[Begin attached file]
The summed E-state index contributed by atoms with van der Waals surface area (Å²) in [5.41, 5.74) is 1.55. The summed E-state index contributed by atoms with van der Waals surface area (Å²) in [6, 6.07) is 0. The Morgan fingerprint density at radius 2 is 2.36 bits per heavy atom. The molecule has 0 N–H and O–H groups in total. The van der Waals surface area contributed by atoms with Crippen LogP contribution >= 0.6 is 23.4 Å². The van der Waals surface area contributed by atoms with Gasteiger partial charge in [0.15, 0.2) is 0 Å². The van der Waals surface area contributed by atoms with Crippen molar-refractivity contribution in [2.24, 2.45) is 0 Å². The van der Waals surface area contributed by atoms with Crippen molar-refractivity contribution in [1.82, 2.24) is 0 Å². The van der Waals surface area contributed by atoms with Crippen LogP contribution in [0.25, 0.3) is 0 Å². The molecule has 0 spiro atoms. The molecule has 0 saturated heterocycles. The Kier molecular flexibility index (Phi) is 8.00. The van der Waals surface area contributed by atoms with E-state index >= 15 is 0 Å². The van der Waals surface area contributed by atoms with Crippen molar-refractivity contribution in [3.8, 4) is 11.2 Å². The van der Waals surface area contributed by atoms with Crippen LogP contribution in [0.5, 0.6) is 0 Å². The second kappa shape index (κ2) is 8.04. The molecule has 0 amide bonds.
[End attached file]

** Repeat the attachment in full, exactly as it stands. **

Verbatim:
The summed E-state index contributed by atoms with van der Waals surface area (Å²) in [5.41, 5.74) is 1.55. The summed E-state index contributed by atoms with van der Waals surface area (Å²) in [6, 6.07) is 0. The Morgan fingerprint density at radius 2 is 2.36 bits per heavy atom. The molecule has 0 N–H and O–H groups in total. The van der Waals surface area contributed by atoms with Crippen LogP contribution >= 0.6 is 23.4 Å². The van der Waals surface area contributed by atoms with Gasteiger partial charge in [0.15, 0.2) is 0 Å². The van der Waals surface area contributed by atoms with Crippen molar-refractivity contribution in [2.24, 2.45) is 0 Å². The van der Waals surface area contributed by atoms with Crippen molar-refractivity contribution in [1.82, 2.24) is 0 Å². The van der Waals surface area contributed by atoms with Crippen LogP contribution in [0.25, 0.3) is 0 Å². The molecule has 0 spiro atoms. The molecule has 0 saturated heterocycles. The Kier molecular flexibility index (Phi) is 8.00. The van der Waals surface area contributed by atoms with E-state index >= 15 is 0 Å². The van der Waals surface area contributed by atoms with Crippen molar-refractivity contribution in [3.8, 4) is 11.2 Å². The van der Waals surface area contributed by atoms with Crippen LogP contribution in [0.5, 0.6) is 0 Å². The second kappa shape index (κ2) is 8.04. The molecule has 0 amide bonds.